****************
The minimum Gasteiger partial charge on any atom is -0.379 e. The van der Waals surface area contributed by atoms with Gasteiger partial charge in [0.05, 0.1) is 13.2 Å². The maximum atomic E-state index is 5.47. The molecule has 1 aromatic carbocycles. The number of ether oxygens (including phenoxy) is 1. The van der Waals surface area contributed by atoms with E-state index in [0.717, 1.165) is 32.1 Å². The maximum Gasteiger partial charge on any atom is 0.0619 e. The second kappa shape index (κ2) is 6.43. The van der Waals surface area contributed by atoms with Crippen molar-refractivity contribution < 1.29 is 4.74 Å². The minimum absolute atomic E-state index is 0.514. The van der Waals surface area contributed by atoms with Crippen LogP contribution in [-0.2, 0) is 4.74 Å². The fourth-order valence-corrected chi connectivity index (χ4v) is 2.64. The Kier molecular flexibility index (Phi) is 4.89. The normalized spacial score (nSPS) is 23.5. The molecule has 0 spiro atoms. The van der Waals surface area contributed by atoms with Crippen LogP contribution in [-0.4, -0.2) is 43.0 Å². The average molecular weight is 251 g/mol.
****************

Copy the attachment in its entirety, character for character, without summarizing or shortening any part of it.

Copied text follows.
The minimum Gasteiger partial charge on any atom is -0.379 e. The van der Waals surface area contributed by atoms with Gasteiger partial charge in [0.05, 0.1) is 13.2 Å². The maximum atomic E-state index is 5.47. The molecule has 1 aromatic carbocycles. The number of ether oxygens (including phenoxy) is 1. The van der Waals surface area contributed by atoms with E-state index in [0.717, 1.165) is 32.1 Å². The maximum Gasteiger partial charge on any atom is 0.0619 e. The second kappa shape index (κ2) is 6.43. The van der Waals surface area contributed by atoms with Crippen molar-refractivity contribution < 1.29 is 4.74 Å². The minimum absolute atomic E-state index is 0.514. The van der Waals surface area contributed by atoms with Crippen LogP contribution in [-0.2, 0) is 4.74 Å². The fourth-order valence-corrected chi connectivity index (χ4v) is 2.64. The Kier molecular flexibility index (Phi) is 4.89. The normalized spacial score (nSPS) is 23.5. The molecule has 0 spiro atoms. The van der Waals surface area contributed by atoms with Crippen LogP contribution in [-0.4, -0.2) is 43.0 Å². The average molecular weight is 251 g/mol.